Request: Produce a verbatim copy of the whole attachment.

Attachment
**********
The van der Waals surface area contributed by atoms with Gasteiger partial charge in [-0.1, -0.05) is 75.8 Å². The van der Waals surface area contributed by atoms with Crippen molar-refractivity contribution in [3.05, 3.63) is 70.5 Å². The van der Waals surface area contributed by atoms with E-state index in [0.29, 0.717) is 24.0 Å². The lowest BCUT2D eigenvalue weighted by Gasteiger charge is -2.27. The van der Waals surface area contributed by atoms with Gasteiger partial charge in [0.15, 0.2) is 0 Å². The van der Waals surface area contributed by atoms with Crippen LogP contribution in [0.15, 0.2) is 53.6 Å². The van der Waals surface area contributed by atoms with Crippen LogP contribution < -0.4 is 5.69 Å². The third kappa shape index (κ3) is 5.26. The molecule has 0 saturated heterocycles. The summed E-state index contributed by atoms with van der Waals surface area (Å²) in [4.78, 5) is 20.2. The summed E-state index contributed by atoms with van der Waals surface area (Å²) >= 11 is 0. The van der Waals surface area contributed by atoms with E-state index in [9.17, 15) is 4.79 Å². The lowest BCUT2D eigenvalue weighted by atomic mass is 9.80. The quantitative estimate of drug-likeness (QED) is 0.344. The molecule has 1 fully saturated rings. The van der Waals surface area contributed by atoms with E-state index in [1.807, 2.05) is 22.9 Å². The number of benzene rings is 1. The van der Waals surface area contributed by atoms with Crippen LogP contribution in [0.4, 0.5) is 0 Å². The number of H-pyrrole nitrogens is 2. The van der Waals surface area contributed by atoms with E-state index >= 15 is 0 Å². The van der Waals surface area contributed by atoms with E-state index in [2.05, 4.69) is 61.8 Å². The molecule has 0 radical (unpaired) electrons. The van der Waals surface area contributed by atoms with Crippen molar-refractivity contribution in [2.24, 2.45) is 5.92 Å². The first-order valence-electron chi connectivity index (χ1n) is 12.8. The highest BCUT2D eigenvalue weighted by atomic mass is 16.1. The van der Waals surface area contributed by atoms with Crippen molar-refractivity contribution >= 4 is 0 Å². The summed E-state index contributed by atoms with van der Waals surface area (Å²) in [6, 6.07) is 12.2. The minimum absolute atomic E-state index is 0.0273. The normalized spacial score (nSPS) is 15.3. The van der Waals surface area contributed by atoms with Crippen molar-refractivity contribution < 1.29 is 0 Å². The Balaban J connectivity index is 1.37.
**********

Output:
The van der Waals surface area contributed by atoms with Gasteiger partial charge in [-0.1, -0.05) is 75.8 Å². The van der Waals surface area contributed by atoms with Crippen molar-refractivity contribution in [3.05, 3.63) is 70.5 Å². The van der Waals surface area contributed by atoms with E-state index in [0.29, 0.717) is 24.0 Å². The lowest BCUT2D eigenvalue weighted by Gasteiger charge is -2.27. The van der Waals surface area contributed by atoms with Gasteiger partial charge in [0.15, 0.2) is 0 Å². The van der Waals surface area contributed by atoms with Crippen LogP contribution in [0.15, 0.2) is 53.6 Å². The van der Waals surface area contributed by atoms with Crippen LogP contribution < -0.4 is 5.69 Å². The third kappa shape index (κ3) is 5.26. The molecule has 0 saturated heterocycles. The summed E-state index contributed by atoms with van der Waals surface area (Å²) in [4.78, 5) is 20.2. The summed E-state index contributed by atoms with van der Waals surface area (Å²) >= 11 is 0. The van der Waals surface area contributed by atoms with E-state index in [9.17, 15) is 4.79 Å². The lowest BCUT2D eigenvalue weighted by atomic mass is 9.80. The quantitative estimate of drug-likeness (QED) is 0.344. The molecule has 1 fully saturated rings. The van der Waals surface area contributed by atoms with E-state index in [1.807, 2.05) is 22.9 Å². The number of benzene rings is 1. The van der Waals surface area contributed by atoms with Crippen LogP contribution in [0.4, 0.5) is 0 Å². The number of H-pyrrole nitrogens is 2. The van der Waals surface area contributed by atoms with E-state index >= 15 is 0 Å². The van der Waals surface area contributed by atoms with E-state index in [2.05, 4.69) is 61.8 Å². The molecule has 0 radical (unpaired) electrons. The van der Waals surface area contributed by atoms with Crippen molar-refractivity contribution in [2.24, 2.45) is 5.92 Å². The first-order valence-electron chi connectivity index (χ1n) is 12.8. The highest BCUT2D eigenvalue weighted by atomic mass is 16.1. The van der Waals surface area contributed by atoms with Crippen molar-refractivity contribution >= 4 is 0 Å². The summed E-state index contributed by atoms with van der Waals surface area (Å²) in [6, 6.07) is 12.2. The minimum absolute atomic E-state index is 0.0273. The normalized spacial score (nSPS) is 15.3. The van der Waals surface area contributed by atoms with Crippen molar-refractivity contribution < 1.29 is 0 Å². The Balaban J connectivity index is 1.37.